The direct translation of Bibimbap is “mixed rice”.  It is steamed/boiled rice mixed with a variety of vegetables and/or meat and Korean chili paste (a.k.a hot pepper paste).  I find the taste so delicious, nutritious and healthy for my body, mind and soul.  It’s like comfort food. 😀

This weekend I decided to give it a try, making homemade Bibimbap, as I’m discovering I enjoy cooking more and more, and this version is so much healthier than eating out!

The following recipe is taught and given to me by my dearest Korean friend Chris.

 

Serves: 4-6 people

Preparation Time: 40 minutes

Cooking Time: 15 minutes

 

Special Notes:

-I decided to make this bibimbap vegetarian; you can add a bit of ground meat (beef/chicken/pork); sautéed first if you like to have your meat. 🙂

Vegetables: You can substitute the vegetables in this recipe with any veggies you like.  The idea is to make it as colourful as possible so the bibimbap looks beautiful and eating a rainbow of vegetables is good for you!!

Rice: Make water less than normal in the rice cooker/pot so the rice is not as soft as usual, since after you still need to cook it in a big pan.

Spicy level: You can adjust the spiciness of the chili/hot pepper paste to your preference by either decreasing or increasing the tablespoons used for flavouring.

Egg: You can cook it sunny-side up if you like.

Optional: Roasted seaweed.  I personally like putting it in the bibimbap because it gives that extra crunch and flavour!

 

Ingredients for Bibimbap: 

All the vegetables needed for the bibimbap.  Only spinach is missing.

All the vegetables needed for the bibimbap. Only spinach is missing.

1 white radish, peeled and sliced into small, thin strips about 5 cm long

1 package of soy bean sprouts, washed and drained

1 big carrot, peeled and sliced into small, thin strips about 5 cm long

2 big zucchinis, peeled and sliced (see photo above)

1 big eggplant, washed and sliced (see photo above)

1 box/bag enoki mushrooms, washed and drained

1 bunch/bag spinach, washed and drained

4 tablespoons sesame oil (this is an approximate, but it is up to you to decide how much sesame oil you want to drizzle on top of the vegetables)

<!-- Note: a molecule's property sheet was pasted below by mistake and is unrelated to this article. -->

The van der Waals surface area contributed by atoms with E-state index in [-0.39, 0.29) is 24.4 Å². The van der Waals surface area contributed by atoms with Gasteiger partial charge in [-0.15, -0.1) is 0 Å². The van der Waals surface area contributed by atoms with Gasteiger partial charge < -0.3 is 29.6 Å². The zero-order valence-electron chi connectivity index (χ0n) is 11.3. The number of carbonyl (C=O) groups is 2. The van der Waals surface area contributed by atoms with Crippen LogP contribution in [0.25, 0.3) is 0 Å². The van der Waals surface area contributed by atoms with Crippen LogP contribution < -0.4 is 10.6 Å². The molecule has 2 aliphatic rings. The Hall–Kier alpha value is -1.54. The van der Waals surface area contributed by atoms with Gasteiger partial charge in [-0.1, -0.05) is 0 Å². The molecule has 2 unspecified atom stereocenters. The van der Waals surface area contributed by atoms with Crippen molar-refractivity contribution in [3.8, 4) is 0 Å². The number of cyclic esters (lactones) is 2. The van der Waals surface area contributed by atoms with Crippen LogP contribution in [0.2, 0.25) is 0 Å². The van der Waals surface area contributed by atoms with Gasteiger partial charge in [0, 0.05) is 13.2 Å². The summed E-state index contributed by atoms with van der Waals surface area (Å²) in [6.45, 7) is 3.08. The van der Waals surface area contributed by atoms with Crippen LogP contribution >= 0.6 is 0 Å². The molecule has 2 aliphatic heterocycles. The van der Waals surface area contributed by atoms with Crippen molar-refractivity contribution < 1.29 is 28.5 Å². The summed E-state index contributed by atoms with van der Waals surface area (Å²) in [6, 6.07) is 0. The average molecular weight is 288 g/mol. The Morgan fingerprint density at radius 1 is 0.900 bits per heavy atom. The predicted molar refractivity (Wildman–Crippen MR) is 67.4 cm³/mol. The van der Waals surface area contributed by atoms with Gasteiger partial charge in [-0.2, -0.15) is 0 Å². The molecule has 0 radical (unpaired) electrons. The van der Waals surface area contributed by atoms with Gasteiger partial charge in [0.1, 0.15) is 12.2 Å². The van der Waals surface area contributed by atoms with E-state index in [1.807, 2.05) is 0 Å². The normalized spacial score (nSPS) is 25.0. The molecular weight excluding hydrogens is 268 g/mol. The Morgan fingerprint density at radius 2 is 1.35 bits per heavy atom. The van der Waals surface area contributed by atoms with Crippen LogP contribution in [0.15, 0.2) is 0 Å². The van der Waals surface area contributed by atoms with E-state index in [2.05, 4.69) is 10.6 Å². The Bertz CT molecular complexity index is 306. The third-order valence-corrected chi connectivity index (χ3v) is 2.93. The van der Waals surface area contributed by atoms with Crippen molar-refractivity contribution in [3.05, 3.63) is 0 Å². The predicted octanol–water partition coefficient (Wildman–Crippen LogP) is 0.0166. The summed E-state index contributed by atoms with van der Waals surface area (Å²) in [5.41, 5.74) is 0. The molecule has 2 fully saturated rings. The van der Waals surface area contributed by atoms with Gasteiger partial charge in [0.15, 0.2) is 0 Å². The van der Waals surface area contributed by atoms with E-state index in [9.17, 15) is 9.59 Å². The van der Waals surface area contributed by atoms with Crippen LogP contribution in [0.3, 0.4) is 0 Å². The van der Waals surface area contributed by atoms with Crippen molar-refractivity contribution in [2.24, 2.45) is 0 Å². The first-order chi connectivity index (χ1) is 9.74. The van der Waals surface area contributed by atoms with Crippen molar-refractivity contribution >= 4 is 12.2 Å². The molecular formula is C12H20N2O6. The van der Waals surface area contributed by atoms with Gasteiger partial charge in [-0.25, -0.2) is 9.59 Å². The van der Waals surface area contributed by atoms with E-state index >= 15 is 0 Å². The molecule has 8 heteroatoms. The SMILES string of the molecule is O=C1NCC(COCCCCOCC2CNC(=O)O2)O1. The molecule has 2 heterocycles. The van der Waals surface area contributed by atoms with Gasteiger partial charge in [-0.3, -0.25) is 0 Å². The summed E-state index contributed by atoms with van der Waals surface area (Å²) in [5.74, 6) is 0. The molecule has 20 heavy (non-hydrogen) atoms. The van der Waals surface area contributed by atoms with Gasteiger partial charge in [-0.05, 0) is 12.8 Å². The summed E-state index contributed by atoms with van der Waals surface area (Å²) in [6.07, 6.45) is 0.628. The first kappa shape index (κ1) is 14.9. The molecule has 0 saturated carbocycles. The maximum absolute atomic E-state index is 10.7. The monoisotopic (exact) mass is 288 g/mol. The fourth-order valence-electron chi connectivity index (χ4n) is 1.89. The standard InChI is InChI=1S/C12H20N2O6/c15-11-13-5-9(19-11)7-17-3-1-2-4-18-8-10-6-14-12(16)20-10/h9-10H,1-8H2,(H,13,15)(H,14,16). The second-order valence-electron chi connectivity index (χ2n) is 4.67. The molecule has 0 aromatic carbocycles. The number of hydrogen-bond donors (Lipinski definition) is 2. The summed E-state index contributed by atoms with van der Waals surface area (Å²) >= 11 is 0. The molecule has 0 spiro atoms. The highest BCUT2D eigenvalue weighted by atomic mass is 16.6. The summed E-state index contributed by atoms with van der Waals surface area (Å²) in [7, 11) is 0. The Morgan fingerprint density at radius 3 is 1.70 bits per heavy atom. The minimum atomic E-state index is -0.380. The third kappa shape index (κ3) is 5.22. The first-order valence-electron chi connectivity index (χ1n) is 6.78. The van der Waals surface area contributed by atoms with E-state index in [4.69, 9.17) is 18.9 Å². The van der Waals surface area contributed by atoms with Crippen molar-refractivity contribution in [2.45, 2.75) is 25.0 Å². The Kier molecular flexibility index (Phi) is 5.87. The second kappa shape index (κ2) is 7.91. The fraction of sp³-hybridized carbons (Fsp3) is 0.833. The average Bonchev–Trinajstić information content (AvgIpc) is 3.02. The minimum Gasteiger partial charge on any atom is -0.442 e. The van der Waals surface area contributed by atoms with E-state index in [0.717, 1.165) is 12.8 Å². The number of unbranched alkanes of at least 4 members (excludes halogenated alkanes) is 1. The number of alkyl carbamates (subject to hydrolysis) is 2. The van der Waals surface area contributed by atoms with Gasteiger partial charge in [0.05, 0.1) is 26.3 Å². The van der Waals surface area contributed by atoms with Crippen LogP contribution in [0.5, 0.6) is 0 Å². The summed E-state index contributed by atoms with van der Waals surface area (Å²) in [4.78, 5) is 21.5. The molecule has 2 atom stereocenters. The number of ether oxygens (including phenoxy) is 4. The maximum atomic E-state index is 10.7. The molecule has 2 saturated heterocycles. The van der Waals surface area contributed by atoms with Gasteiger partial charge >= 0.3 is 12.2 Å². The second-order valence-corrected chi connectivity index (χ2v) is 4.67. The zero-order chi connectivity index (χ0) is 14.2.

2 1/2 cups cooked white rice

a dash of salt

4-6 eggs

2-4 big sheets of roasted seaweed

 

Ingredients for Hot Pepper Sauce:

You can get this from any Korean supermarket and my friend recommended buying a big tub, since it can be refrigerated and lasts for 6 months!

You can get this from any Korean supermarket and my friend recommended buying a big tub, since it can be refrigerated and lasts for 6 months!

2 tablespoons hot pepper paste

1 tablespoon vinegar

1/2 tablespoon sugar

2 garlic cloves, minced

1 teaspoon sesame seeds

 

Unlike the bibimbap I'm used to eating in Korean restaurants, where the vegetables are on top of the cooked rice in a bowl (and I need to mix everything), this bibimbap's toppings are already mixed in while cooking!

Unlike the bibimbap I’m used to eating in Korean restaurants, where the vegetables are on top of the cooked rice in a bowl (and I need to mix everything), this bibimbap’s toppings are already mixed in while cooking!

 

Instructions:

1. Lightly blanch (about 30 seconds, and for the carrots, a bit longer like approximately 60 seconds or less) each vegetable in boiling water, and drain.

2. Put all vegetables in a big pan.

3. Pour sesame oil all around the vegetables, but not too much.

4. Put rice into pan with vegetables and start mixing on medium heat.

5. Slowly add salt to the mix for seasoning.

6. Add hot pepper sauce all around and start mixing until evenly distributed and cooked.  Set aside and it’s best to cover the bibimbap in the pan with a lid so when you serve it, it’s still hot.

7. Fry eggs in a frying pan.  One egg per person/bowl.

8. Cut seaweed into strips or squares.

9. Place bibimbap into bowls, sprinkle some seaweed and put an egg on top of each bowl.

10. Masissge Deseuyo!! ^^ (Korean for Bon Appetit!)

 

One simple hot bowl of nutritious, delicious meal for yourself, family and/or friends! :)

One simple hearty hot bowl of nutritious and delicious meal for yourself, family and/or friends! 🙂

 

*If you want to find out more bibimbap (and get another recipe) and its history, check out this site: http://english.visitkorea.or.kr/enu/FO/FO_EN_6_5_2_3.jsp